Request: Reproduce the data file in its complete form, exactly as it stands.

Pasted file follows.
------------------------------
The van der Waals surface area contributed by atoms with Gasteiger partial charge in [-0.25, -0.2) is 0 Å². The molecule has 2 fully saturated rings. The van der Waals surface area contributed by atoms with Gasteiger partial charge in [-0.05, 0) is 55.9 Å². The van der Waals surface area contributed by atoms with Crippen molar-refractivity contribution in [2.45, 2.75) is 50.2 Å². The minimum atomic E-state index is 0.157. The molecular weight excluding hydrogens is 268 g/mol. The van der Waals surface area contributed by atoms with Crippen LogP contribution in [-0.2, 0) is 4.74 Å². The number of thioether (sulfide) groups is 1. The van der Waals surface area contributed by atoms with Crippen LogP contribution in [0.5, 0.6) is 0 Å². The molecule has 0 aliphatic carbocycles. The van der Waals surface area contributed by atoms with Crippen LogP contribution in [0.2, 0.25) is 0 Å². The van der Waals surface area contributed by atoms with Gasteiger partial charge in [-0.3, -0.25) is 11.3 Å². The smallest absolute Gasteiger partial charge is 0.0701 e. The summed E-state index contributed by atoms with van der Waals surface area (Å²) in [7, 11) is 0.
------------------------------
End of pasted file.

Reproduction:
The van der Waals surface area contributed by atoms with Gasteiger partial charge in [-0.25, -0.2) is 0 Å². The molecule has 2 fully saturated rings. The van der Waals surface area contributed by atoms with Gasteiger partial charge in [-0.05, 0) is 55.9 Å². The van der Waals surface area contributed by atoms with Crippen molar-refractivity contribution in [2.45, 2.75) is 50.2 Å². The minimum atomic E-state index is 0.157. The molecular weight excluding hydrogens is 268 g/mol. The van der Waals surface area contributed by atoms with Crippen LogP contribution in [-0.2, 0) is 4.74 Å². The number of thioether (sulfide) groups is 1. The van der Waals surface area contributed by atoms with Crippen LogP contribution in [0.5, 0.6) is 0 Å². The molecule has 0 aliphatic carbocycles. The van der Waals surface area contributed by atoms with Crippen LogP contribution in [0.2, 0.25) is 0 Å². The van der Waals surface area contributed by atoms with Gasteiger partial charge in [-0.3, -0.25) is 11.3 Å². The smallest absolute Gasteiger partial charge is 0.0701 e. The summed E-state index contributed by atoms with van der Waals surface area (Å²) in [7, 11) is 0.